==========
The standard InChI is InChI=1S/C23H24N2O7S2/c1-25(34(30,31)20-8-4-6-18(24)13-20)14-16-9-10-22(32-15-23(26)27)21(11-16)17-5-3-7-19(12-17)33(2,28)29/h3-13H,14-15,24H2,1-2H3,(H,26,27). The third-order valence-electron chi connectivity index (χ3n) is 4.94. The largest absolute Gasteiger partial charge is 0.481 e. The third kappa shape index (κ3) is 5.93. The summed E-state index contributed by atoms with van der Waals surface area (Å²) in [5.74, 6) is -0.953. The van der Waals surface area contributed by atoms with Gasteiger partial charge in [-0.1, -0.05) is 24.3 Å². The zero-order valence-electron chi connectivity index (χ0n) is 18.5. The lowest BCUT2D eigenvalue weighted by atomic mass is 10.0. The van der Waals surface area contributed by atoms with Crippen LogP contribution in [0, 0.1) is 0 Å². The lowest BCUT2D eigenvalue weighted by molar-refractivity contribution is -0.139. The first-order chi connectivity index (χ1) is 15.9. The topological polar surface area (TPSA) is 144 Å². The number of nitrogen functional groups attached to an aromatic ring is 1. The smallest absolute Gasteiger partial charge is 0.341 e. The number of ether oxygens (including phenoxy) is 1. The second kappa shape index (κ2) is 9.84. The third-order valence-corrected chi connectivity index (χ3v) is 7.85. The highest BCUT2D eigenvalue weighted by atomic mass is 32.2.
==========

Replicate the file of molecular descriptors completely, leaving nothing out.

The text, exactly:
The standard InChI is InChI=1S/C23H24N2O7S2/c1-25(34(30,31)20-8-4-6-18(24)13-20)14-16-9-10-22(32-15-23(26)27)21(11-16)17-5-3-7-19(12-17)33(2,28)29/h3-13H,14-15,24H2,1-2H3,(H,26,27). The third-order valence-electron chi connectivity index (χ3n) is 4.94. The largest absolute Gasteiger partial charge is 0.481 e. The third kappa shape index (κ3) is 5.93. The summed E-state index contributed by atoms with van der Waals surface area (Å²) in [5.74, 6) is -0.953. The van der Waals surface area contributed by atoms with Gasteiger partial charge in [-0.1, -0.05) is 24.3 Å². The zero-order valence-electron chi connectivity index (χ0n) is 18.5. The lowest BCUT2D eigenvalue weighted by atomic mass is 10.0. The van der Waals surface area contributed by atoms with Crippen LogP contribution in [0, 0.1) is 0 Å². The lowest BCUT2D eigenvalue weighted by molar-refractivity contribution is -0.139. The first-order chi connectivity index (χ1) is 15.9. The topological polar surface area (TPSA) is 144 Å². The number of nitrogen functional groups attached to an aromatic ring is 1. The smallest absolute Gasteiger partial charge is 0.341 e. The number of ether oxygens (including phenoxy) is 1. The second kappa shape index (κ2) is 9.84. The third-order valence-corrected chi connectivity index (χ3v) is 7.85. The highest BCUT2D eigenvalue weighted by atomic mass is 32.2.